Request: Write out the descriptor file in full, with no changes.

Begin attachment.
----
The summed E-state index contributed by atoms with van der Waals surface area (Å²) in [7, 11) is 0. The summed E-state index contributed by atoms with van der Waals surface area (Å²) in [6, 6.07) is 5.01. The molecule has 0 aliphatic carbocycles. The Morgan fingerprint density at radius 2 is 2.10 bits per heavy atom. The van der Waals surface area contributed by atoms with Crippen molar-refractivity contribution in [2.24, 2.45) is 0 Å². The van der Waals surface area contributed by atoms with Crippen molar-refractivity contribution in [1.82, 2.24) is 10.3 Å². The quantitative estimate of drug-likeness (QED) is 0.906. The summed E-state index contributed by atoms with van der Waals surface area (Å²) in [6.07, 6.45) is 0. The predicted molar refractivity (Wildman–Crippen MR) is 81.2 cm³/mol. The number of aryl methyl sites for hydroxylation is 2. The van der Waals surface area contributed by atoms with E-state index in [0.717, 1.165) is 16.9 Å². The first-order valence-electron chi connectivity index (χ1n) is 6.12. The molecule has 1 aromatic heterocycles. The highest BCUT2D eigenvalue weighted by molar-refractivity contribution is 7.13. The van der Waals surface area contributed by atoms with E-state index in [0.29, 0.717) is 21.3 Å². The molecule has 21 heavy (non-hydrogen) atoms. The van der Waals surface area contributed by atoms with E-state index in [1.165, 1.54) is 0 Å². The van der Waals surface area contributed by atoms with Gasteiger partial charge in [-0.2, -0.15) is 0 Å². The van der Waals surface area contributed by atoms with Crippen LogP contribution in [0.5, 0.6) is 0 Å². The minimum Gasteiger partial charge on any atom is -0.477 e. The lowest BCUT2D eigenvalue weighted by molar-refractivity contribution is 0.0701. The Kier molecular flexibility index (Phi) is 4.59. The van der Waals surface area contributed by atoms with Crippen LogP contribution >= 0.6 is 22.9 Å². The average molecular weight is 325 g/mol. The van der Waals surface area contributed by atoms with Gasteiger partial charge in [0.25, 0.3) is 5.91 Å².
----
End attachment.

The summed E-state index contributed by atoms with van der Waals surface area (Å²) in [7, 11) is 0. The summed E-state index contributed by atoms with van der Waals surface area (Å²) in [6, 6.07) is 5.01. The molecule has 0 aliphatic carbocycles. The Morgan fingerprint density at radius 2 is 2.10 bits per heavy atom. The van der Waals surface area contributed by atoms with Crippen molar-refractivity contribution in [2.24, 2.45) is 0 Å². The van der Waals surface area contributed by atoms with Crippen molar-refractivity contribution in [1.82, 2.24) is 10.3 Å². The quantitative estimate of drug-likeness (QED) is 0.906. The summed E-state index contributed by atoms with van der Waals surface area (Å²) in [6.07, 6.45) is 0. The predicted molar refractivity (Wildman–Crippen MR) is 81.2 cm³/mol. The number of aryl methyl sites for hydroxylation is 2. The van der Waals surface area contributed by atoms with E-state index in [0.717, 1.165) is 16.9 Å². The first-order valence-electron chi connectivity index (χ1n) is 6.12. The molecule has 1 aromatic heterocycles. The highest BCUT2D eigenvalue weighted by molar-refractivity contribution is 7.13. The van der Waals surface area contributed by atoms with E-state index in [0.29, 0.717) is 21.3 Å². The molecule has 21 heavy (non-hydrogen) atoms. The van der Waals surface area contributed by atoms with E-state index in [1.165, 1.54) is 0 Å². The van der Waals surface area contributed by atoms with Gasteiger partial charge in [-0.2, -0.15) is 0 Å². The van der Waals surface area contributed by atoms with Crippen LogP contribution in [0.5, 0.6) is 0 Å². The minimum Gasteiger partial charge on any atom is -0.477 e. The lowest BCUT2D eigenvalue weighted by molar-refractivity contribution is 0.0701. The Kier molecular flexibility index (Phi) is 4.59. The van der Waals surface area contributed by atoms with Crippen LogP contribution >= 0.6 is 22.9 Å². The average molecular weight is 325 g/mol. The van der Waals surface area contributed by atoms with Gasteiger partial charge in [0.25, 0.3) is 5.91 Å².